Elevated levels of debt can lead to increased interest payments, reduced borrowing ability and potential credit rating downgrades, making it harder for you to access additional funding for your business in the future.

You should carefully manage your debt levels and explore options to reduce company debt through strategies like debt restructuring or seeking additional equity financing.

5. Increasing accounts payable and delayed payments

If your business has started to delay payments to suppliers or is experiencing a significant increase in its accounts payable, this should trigger a warning sign. These actions could result from cash flow constraints or an inability to manage working capital effectively.

Delayed payments and mounting accounts payable can strain relationships with your suppliers, leading to potential disruptions in your supply chain and reduced access to crucial goods and services. You should actively manage your accounts payable and ensure prompt payment to your suppliers.

Overcoming financial distress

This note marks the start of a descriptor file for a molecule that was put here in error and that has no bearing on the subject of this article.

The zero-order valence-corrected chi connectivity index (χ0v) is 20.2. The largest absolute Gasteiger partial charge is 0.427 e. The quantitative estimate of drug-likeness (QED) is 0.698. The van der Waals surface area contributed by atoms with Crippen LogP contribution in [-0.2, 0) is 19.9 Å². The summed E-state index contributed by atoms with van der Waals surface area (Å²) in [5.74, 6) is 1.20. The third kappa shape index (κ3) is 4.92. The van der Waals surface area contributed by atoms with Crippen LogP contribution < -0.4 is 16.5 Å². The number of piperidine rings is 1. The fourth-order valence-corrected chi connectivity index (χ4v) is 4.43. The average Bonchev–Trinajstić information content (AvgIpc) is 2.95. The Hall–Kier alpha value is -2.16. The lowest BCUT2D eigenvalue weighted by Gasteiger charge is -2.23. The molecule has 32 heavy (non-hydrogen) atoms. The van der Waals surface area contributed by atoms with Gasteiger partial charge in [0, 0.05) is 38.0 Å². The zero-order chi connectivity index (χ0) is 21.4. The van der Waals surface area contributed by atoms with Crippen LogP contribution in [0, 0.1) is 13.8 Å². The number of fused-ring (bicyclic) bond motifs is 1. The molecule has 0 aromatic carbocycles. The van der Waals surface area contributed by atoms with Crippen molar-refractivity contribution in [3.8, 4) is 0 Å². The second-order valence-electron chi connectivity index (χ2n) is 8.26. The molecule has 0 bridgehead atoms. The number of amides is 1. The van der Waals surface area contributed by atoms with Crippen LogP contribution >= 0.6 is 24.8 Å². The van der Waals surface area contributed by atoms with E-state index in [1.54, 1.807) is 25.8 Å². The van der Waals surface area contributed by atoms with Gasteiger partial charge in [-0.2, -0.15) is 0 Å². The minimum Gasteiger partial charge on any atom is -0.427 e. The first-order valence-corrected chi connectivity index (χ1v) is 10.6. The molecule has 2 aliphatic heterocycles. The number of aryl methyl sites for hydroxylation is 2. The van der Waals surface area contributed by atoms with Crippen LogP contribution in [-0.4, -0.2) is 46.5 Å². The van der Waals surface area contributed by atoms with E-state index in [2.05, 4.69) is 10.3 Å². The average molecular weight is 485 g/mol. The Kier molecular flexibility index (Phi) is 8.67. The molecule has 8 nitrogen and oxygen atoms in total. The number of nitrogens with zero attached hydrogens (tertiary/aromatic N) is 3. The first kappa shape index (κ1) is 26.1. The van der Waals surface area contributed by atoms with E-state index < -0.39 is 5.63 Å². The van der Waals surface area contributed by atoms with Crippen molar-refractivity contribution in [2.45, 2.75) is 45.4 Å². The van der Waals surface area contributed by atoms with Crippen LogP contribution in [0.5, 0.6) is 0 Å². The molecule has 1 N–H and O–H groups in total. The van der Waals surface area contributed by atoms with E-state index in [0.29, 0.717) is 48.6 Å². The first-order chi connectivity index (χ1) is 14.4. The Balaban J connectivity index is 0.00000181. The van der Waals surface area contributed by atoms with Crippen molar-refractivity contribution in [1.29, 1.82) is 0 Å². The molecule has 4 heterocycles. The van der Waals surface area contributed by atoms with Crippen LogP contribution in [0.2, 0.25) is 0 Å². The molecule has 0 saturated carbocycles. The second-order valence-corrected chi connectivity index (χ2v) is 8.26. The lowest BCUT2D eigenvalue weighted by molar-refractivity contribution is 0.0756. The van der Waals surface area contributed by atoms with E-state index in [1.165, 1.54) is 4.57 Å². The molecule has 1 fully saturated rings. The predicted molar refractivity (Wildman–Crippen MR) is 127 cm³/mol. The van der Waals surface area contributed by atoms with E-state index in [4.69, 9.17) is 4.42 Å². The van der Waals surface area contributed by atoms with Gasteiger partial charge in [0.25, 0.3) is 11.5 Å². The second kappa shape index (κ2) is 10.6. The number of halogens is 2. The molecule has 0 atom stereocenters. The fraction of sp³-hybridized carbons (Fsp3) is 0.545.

It is imperative for businesses experiencing financial distress to address their issues early on to avoid further difficulties and increase their chances of recovery.

For businesses experiencing significant financial strains, it is easy to fall into a disaster management mindset, especially where the prospect of recovery can seem unachievable. However, financial difficulty does not always have to lead to insolvency.

Unfortunately for owner-managers of a distressed business, the recovery process can take time and demands perseverance, but with diligent execution of appropriate strategies, you can overcome financial challenges and position your business for long-term success.

Is your business facing financial difficulty?

At PKF Smith Cooper, our business recovery and insolvency services are prevention-centred as opposed to strictly remedial. By adopting a holistic and initiative-taking approach from the outset, our team of business recovery and insolvency experts will conduct a thorough assessment of your business’s financial situation and develop a comprehensive recovery plan tailored to your specific circumstances.

Taking advice at an early stage will avoid unwelcome interventions and solutions being imposed on your company and increase the options available to business owners.

If your business is struggling to cope with its financial demands, get in touch today and we will help your business thrive not just survive with professional business recovery support.